4 out of 4 stars
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Most of us will strongly agree that at times, truth seems rather stranger than fiction, but I can say that sometimes truth is as wild and exciting as fiction, and Gringo by Dan "Tito" Davis is a perfect example of that. If he could do it, Dan would stick to white crosses. He has lived the kind of life that is often only seen in films.
Dan "Davis", also called Tito, has lived an extraordinary life, and we are lucky enough that a man with the skills of Peter Conti was willing to help him tell his story. The book opens with what gives the feel of the literary variant of a television teaser: a prologue which shows where the author's life will go, featured just before a first chapter, which goes back to the author's childhood. Raised by parents deeply affected by the Great Depression, Davis gains an appreciation for finer things at a young, impressionable age after enjoying the staggering income acquired by racing horses as a jockey. Then while attending college, he realizes the business opportunity to be made selling White Crosses speed pills to his fellow students at Black Hills State College in 1972. With an enterprising mind, he quickly finds himself moving from peddler to supplier, eventually transferring to Las Vegas and pulling down as much as $2,00,000 a week through the illicit drug network established by the Bandidos Motorcycle Gang. He also makes a few mistakes along the way, trusts the wrong person, and is slapped with charges of peddling hard drugs.
The best part : Davis' White Crosses are made of ephedrine and not amphetamine and they are technically legal. The mistake he makes is peddling cocaine and marijuana. Thus, getting framed for a crime he actually didn't commit, Davis decides to go on the run and what follows is a border-hopping adventure to South America.
The prologue at the beginning, is used effectively to stir and maintain the reader's interest. Knowing briefly what turns and twists are coming up next, I found myself wondering just what exactly would lead Davis to flee to Central America and what direction would his life take from there. While I was more than just eager to reach that part of the narration which would feature his escape from the law, reading those early chapters were equally exciting and kind of prolonging in a good way, as you just find yourself getting more and more hungry for what the next event would be. These early chapters gave me a decent dig into Davis' personality, allowing me to recognize intricate details of his character and what all factors landed him to the part of his life which constitute the climax of this story.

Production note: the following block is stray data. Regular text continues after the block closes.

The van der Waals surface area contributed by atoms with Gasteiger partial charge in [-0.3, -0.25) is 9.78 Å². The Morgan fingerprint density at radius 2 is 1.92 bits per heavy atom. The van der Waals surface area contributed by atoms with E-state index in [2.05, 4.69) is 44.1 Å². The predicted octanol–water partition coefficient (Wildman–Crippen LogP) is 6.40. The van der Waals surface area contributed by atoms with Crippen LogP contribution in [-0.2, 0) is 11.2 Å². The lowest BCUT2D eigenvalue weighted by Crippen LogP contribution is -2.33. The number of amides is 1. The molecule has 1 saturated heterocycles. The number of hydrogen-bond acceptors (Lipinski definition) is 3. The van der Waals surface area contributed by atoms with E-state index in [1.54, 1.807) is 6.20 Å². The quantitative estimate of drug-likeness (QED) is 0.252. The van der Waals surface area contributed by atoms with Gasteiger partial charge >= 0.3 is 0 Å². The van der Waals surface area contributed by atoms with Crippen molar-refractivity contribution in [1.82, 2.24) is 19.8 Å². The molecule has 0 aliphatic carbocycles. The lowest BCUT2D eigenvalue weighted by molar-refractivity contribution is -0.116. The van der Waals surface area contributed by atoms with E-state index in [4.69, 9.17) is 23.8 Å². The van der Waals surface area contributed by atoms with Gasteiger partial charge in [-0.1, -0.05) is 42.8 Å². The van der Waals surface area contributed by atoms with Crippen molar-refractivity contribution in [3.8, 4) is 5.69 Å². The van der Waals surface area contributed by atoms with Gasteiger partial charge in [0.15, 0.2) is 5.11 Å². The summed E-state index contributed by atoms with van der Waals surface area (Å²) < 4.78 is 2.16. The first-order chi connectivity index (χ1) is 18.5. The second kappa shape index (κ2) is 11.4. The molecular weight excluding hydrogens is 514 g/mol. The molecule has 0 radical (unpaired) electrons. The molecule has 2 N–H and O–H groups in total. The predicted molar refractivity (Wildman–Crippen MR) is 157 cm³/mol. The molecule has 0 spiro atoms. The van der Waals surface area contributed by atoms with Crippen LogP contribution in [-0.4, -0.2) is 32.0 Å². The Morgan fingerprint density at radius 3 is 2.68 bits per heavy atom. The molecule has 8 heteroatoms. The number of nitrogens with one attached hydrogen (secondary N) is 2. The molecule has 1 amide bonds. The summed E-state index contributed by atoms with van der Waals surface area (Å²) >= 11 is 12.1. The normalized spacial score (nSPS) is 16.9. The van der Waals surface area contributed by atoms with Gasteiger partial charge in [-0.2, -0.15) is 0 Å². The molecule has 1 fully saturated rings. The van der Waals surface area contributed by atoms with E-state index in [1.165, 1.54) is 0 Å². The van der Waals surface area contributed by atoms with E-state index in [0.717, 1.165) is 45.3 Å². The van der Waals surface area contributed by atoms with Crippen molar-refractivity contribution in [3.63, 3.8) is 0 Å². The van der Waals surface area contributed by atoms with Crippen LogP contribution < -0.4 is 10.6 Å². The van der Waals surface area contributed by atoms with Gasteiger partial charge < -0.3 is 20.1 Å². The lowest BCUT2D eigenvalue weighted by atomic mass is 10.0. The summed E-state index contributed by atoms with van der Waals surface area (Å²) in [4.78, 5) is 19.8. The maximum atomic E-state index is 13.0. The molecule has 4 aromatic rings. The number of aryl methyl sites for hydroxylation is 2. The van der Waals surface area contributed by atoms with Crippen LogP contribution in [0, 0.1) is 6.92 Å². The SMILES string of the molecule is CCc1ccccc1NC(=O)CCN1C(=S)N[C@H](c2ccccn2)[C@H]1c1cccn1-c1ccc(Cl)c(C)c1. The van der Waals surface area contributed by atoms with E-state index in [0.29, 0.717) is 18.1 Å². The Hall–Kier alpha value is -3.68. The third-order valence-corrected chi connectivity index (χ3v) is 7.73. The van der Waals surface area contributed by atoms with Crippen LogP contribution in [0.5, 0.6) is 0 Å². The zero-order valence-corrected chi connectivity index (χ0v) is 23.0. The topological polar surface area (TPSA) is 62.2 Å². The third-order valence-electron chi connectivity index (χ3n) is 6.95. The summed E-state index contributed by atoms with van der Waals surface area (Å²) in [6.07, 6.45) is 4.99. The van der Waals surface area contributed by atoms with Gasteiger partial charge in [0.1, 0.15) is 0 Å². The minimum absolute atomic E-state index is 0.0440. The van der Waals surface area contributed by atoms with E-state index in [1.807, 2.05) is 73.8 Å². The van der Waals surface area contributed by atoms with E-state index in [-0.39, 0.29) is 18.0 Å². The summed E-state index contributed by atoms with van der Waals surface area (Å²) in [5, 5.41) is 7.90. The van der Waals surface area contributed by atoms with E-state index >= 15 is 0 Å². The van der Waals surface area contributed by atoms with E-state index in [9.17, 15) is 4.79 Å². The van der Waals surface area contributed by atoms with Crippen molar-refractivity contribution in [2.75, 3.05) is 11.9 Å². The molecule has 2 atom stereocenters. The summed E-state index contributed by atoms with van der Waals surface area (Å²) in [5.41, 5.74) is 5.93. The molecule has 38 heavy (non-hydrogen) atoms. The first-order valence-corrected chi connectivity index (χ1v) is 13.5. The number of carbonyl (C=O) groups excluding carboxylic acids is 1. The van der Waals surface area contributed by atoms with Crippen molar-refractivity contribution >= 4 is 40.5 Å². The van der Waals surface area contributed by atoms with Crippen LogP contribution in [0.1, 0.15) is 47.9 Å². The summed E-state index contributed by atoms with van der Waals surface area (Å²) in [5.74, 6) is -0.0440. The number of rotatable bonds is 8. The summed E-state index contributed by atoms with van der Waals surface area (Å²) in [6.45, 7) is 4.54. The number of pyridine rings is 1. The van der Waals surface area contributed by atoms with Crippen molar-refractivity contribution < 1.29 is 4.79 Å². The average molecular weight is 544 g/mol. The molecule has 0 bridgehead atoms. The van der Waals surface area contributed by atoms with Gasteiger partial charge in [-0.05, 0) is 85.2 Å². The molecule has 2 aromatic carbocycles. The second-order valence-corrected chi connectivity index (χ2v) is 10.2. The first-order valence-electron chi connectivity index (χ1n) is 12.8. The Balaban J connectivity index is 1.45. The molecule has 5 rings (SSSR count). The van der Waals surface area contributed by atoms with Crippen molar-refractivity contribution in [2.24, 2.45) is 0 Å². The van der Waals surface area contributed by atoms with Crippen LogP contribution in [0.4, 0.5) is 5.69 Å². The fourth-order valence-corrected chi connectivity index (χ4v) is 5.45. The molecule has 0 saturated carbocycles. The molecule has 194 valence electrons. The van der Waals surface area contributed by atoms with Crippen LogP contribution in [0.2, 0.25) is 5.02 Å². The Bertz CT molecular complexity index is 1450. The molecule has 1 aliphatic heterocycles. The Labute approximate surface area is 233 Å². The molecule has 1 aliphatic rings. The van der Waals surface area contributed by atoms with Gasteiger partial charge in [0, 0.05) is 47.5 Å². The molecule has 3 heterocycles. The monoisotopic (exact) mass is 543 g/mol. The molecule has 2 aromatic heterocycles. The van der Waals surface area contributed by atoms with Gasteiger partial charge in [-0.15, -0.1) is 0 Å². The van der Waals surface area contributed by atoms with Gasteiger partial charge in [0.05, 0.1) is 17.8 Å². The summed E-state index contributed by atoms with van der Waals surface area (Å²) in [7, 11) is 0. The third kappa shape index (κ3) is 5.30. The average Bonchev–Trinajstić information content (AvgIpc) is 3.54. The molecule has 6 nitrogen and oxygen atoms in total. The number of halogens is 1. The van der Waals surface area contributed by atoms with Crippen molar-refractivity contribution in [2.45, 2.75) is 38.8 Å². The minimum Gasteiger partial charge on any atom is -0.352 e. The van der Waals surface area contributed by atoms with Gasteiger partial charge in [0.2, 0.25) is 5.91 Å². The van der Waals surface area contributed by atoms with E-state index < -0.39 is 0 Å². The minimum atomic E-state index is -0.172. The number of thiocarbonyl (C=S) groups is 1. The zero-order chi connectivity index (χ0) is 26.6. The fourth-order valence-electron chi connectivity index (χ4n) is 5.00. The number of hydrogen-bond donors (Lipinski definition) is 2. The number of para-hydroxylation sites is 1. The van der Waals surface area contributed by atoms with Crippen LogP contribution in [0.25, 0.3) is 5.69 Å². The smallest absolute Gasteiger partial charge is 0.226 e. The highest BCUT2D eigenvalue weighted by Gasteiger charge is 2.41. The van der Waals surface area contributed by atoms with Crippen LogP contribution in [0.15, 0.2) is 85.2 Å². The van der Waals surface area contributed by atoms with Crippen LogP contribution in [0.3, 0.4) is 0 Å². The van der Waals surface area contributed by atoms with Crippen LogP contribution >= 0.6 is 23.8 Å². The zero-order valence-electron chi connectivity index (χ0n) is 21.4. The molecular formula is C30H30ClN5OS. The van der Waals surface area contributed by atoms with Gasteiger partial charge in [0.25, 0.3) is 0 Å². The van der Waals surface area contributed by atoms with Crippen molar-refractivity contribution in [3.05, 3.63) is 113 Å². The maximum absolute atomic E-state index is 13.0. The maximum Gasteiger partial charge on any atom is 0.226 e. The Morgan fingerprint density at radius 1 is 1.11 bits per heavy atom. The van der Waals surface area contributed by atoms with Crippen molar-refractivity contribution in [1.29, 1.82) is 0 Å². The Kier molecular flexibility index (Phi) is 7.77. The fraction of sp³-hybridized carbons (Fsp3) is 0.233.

The story begins with Tito, merely Dan Davis then - as a young, Midwestern man looking for some way to make money. He settles on selling drugs, and from a little ambition, a little know-how and some good luck as well as expertise in catching hold of the right people, he builds himself a nascent drug empire. The story till this point in itself is a thriller tale, but the actual thrill begins from here. A childhood friend frames Davis with two pounds of Meth which slaps him with a sentence of decades in prison in 1994. Tito realizes that he is being hunted by the government. He abandons his family to flee the country and makes his way to Central America. He sure isn't giving in for a crime he didn't commit. Once in Central America, he goes about building a life for himself.
He leaves South Dakota for Denver and then crosses the Mexican border, beginning a 13 year escape from federal officials that comes to an end in Venezuela when U.S. Marshals catch up with him. He is then sent back to the United States where he serves a prison sentence which ends with his release in 2015.
Now living in Key West, Davis visits family and friends in South Dakota following his release from prison, the first time he’s been home since fleeing the country. Davis recalls with fondness his time as a boy in South Dakota. It was a simple time.
From South Dakota to Venezuela, Gringo is a fast paced, roller coaster adventure that will leave readers completely hooked, and completely exhausted trying to keep up. Davis struggles with acquiring false paperwork, encounters kidnappers, smugglers, assassins, scam artists, and prostitutes; some become his network of friends and support while he falls victim to others. Despite these harsh labels, Davis also manages to humanize the people he encounters by describing their families, their day jobs, and illustrating often how they are making the best of the situation life has thrown them into.
I rate Gringo by Dan "Tito" Davis a perfect 4 out of 4 stars because this book is a unique look at the inside of lives lived under the blurred out edges of society, of illegal or barely legal business ventures, and how one decision can completely turn someone’s life into a different direction. It also serves as a different point of view into the War on Drugs pushed by the United States Legislature and how it affected people, and how dramatically laws have changed from the 60s and 70s to now. Whether or not you sympathize with Davis and the people he met over his life, Gringo is a hard one to put down.
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